emporion  

D. W. R. Ridgway

Online publication date:
Dec 2015
Oxford Research Encyclopedia:
Ancient Economy
General term for ‘a trading-place’ (LSJ), as in *Strabo's reference (4. 4. 1) to the anonymous British entrepôt (presumably Hengistbury Head) used by traders from Gallia Belgica. In essence, an ... More

energy and power  

Neville Morley

Online publication date:
Jul 2017
Oxford Research Encyclopedia:
Ancient Economy
Energy and power are closely related concepts: energy implies the capacity to do work, and power affects the rate at which work is done (energy transmitted per unit of time). The ... More

euergetism  

Arjan Zuiderhoek

Online publication date:
Mar 2016
Euergetism is the modern scholarly term, derived from the ancient Greek euergetes (benefactor), to denote the phenomenon of elite gift-giving to cities (or to groups within ... More

famine  

Dominic W. Rathbone

Online publication date:
Dec 2015
Oxford Research Encyclopedia:
Ancient Economy
Catastrophic breakdowns in the production and distribution of essential foodstuffs, resulting in exceptionally high mortality from attendant epidemic *diseases, were rare in the ancient world. The ... More

fig  

Lin Foxhall

Online publication date:
Mar 2016
Oxford Research Encyclopedia:
Ancient Economy
The fig-tree is an underrated food source in antiquity, producing more calories per unit area than any other crop: 15,000,000 kilocalories per hectare. Though vigorous, the trees are sensitive to ... More

finance, Greek and Hellenistic  

Paul C. Millett

Online publication date:
Mar 2016
Oxford Research Encyclopedia:
Ancient Economy
The collective deployment of resources by the community inevitably has socio-political implications (who pays? who benefits?). But public finance in Greek states rarely had economic aims beyond the ... More

finance, Roman  

Graham Burton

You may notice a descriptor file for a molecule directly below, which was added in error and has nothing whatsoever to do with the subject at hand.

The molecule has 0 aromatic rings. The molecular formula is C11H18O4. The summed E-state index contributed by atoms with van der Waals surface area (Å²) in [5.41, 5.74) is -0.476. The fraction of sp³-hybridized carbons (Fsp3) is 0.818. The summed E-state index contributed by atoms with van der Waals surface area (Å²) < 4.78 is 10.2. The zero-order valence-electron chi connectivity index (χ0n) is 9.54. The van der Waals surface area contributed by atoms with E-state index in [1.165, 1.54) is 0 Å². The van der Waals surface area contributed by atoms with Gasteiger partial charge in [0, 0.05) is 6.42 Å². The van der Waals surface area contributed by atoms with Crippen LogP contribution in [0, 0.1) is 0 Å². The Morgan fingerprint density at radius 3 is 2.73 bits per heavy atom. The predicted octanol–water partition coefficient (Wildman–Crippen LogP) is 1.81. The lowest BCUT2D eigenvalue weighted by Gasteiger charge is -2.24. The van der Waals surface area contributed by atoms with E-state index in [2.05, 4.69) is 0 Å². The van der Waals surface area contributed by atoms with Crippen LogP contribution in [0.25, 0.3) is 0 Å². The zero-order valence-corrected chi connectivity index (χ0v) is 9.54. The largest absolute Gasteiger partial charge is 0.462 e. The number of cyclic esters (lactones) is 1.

Online publication date:
Mar 2016
Oxford Research Encyclopedia:
Ancient Economy
‘Taxes are the sinews of the state’. So claimed both Cicero and the great jurist Ulpian. Despite this recognition of the central importance of taxation no systematic ancient treatment of Roman public ... More

fiscus  

Fergus Graham Burtholme Millar and Graham Burton

Online publication date:
Dec 2015
Oxford Research Encyclopedia:
Ancient Economy, Roman Law
Fiscus originally meant ‘basket’ or ‘money-bag’ and thence came to denote the private funds of an individual or, in an administrative context, to mean the public funds held by a provincial governor. ... More

fishing  

Nicholas Purcell

Online publication date:
Dec 2015
Oxford Research Encyclopedia:
Ancient Economy
Fish populations of the *Mediterranean are less abundant than those of the oceans. Gradients of temperature and salinity resulting from the depth and the closure of the ecosystem, however, ... More

follis  

Michael Crawford

Online publication date:
Dec 2015
Oxford Research Encyclopedia:
Ancient Economy, Late Antiquity
A bag for coins, then—by the late 3rd or early 4th cent. ce—a bag containing a fixed number of coins, then a unit of account; the value of this unit of account varied over the centuries from the ... More